Education systems vary from one member state to another, but what is the main challenge?
Education systems in EU do not meet the requirements of the labour market. We have an unusually high number of university students and graduates, but also an unusually high number of unemployed, whose education does not correspond to what the labour market needs.
When young people decide what studies to pursue, they should also consider what they can really do with them.
We know what is and will be needed for our labour market for up to 20 years ahead. But we have to get ready for it too. We´re talking about an ageing population, yet nobody addresses the need for care for the elderly, the need for nurses and doctors. We know that in two years´ time the EU will need about one million ICT specialists, but at the moment these people are not being trained.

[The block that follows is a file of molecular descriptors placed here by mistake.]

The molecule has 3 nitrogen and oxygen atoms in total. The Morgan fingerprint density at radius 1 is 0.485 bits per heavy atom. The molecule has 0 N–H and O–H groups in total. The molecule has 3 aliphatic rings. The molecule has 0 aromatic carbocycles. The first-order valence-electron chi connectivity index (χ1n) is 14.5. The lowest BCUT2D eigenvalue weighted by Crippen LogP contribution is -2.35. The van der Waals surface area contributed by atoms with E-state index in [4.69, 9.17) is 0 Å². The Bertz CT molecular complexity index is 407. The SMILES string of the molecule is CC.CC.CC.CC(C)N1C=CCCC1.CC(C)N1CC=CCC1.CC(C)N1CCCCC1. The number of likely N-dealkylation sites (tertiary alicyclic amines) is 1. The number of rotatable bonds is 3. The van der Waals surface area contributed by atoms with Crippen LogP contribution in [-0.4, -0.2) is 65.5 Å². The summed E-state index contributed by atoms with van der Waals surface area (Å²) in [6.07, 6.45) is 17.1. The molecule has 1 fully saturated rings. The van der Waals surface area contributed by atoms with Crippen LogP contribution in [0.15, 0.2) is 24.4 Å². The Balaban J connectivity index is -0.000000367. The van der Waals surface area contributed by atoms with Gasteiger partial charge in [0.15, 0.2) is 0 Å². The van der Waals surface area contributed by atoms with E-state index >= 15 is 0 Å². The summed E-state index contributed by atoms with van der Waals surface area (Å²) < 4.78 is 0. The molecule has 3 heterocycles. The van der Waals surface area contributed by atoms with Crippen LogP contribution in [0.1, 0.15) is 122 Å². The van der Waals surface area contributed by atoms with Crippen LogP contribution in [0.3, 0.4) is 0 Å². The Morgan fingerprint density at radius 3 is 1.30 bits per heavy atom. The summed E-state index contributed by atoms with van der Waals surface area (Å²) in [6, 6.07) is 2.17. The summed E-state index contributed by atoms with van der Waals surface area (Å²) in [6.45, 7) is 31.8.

Why do you emphasise the need for partnerships in your report?
Teachers must know what they are preparing their students for, what kind of labour market, what sort of employers. A dual system, when a school works together with a firm so that students can do a traineeship there, is so far the best available one. Some companies even train teachers to be able to pass new skills on to students.
Why do you pay so much attention to life-long learning in your report?
According to Commission estimates, people will have to change jobs up to ten times during their working life. They will have to adapt to new requirements, technologies, and that is what lifelong learning is all about.
Education is the responsibility of member states, so what can the EU do in this area?
EU can and does make recommendations. We also have a new mobility programme called Erasmus+ for 2014-2020. This is not only for students, but also for teachers.